US cancels UN envoy’s visit to Taiwan ahead of Biden inauguration

A visit by Kelly Craft, the US ambassador to the United Nations, to Taiwan this week was abruptly cancelled on Tuesday by Mike Pompeo, the secretary of state, just days after he had unexpectedly announced it, reports Nicola Smith. 

The 11th hour decision was reportedly part of a sweeping move to halt all overseas travel for senior US diplomats after last week’s storming of the US Capitol by a pro-Trump mob. 

Ms Craft had been due to arrive in Taipei, the Taiwanese capital, on Wednesday for a three-day trip and was scheduled to meet Tsai Ing-wen, the president, who earlier this week tweeted that the unprecedented visit “marks an important milestone in the US-Taiwan partnership.”

READ MORE:  US cancels UN envoy’s visit to Taiwan ahead of Biden inauguration


Harvard cuts ties with Congresswoman over voter fraud claims

A Republican member of Congress has been removed from a panel at Harvard University for making comments that perpetuated President Donald Trump’s baseless claims of widespread voter fraud, the school announced on Tuesday.

US Representative Elise Stefanik of New York was removed from a senior advisory committee at Harvard’s school of government after she declined to resign voluntarily, according to a statement from Douglas Elmendorf, dean of the Harvard Kennedy School.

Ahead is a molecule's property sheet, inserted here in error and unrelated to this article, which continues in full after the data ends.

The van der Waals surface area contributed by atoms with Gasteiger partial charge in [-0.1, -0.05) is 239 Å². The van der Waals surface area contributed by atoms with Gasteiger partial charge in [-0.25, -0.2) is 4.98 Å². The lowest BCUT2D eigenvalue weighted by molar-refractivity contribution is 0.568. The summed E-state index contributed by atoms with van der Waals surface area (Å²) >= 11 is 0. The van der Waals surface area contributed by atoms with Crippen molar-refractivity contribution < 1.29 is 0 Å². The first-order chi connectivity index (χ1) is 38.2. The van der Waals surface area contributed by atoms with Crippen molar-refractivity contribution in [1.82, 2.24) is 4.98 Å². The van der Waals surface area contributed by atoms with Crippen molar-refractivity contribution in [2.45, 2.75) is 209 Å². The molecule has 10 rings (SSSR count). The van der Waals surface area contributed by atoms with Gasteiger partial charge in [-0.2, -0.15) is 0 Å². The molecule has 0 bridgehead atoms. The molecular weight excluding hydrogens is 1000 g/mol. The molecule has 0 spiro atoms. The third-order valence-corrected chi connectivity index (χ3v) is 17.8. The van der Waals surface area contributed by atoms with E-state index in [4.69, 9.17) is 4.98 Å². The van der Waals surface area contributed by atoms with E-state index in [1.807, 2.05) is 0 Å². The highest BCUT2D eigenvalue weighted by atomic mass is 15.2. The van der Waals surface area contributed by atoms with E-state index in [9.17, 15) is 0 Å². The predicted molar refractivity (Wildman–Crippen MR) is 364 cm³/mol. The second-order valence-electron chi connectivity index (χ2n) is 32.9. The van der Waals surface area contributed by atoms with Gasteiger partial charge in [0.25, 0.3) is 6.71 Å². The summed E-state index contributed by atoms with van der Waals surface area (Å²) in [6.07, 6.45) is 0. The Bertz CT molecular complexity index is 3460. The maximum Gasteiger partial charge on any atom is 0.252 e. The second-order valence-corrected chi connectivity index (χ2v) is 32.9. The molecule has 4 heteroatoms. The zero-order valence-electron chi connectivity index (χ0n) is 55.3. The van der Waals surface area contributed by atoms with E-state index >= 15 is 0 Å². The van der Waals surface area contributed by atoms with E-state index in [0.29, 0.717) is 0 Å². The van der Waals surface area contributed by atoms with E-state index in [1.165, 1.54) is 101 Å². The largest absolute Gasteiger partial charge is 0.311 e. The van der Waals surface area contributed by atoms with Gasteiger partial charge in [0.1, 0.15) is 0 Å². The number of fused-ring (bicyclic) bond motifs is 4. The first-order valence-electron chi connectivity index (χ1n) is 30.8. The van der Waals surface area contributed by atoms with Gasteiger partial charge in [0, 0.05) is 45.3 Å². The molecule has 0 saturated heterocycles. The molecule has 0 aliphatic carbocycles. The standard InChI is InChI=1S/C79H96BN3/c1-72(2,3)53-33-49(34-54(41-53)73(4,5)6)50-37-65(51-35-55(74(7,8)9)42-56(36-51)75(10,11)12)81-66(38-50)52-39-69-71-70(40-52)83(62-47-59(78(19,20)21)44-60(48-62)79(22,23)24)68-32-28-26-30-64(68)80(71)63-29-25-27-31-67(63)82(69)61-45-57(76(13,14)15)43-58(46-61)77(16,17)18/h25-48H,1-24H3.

Hundreds of students and alumni called on Harvard to cut ties with Ms Stefanik, a 2006 Harvard graduate, after last week’s violent insurrection at the US Capitol.

Ms Stefanik was one of roughly a dozen current and former public servants on a senior advisory committee for Harvard’s Institute of Politics, a programme intended to get undergraduates interested in public service careers.

READ MORE: Harvard cuts ties with Congresswoman over voter fraud claims


 Tim Cook: ‘Rule of law must be respected’

Apple chief Tim Cook says he wants those involved with the deadly attack on the US Capitol last week to be held accountable, even if that includes President Trump.

“Everyone that had a part in it needs to be held accountable,” Mr Cook said in a CBS This Morning interview on Tuesday. “I think no one is above the law. We’re a rule of law country.”

Cook did not specifically mention Mr Trump, but said that anyone with a role in the insurrection should be held accountable under the law.

“I don’t think we should let it go,” Mr Cook said. “This is something we’ve got to be serious about. I think holding people accountable is important.”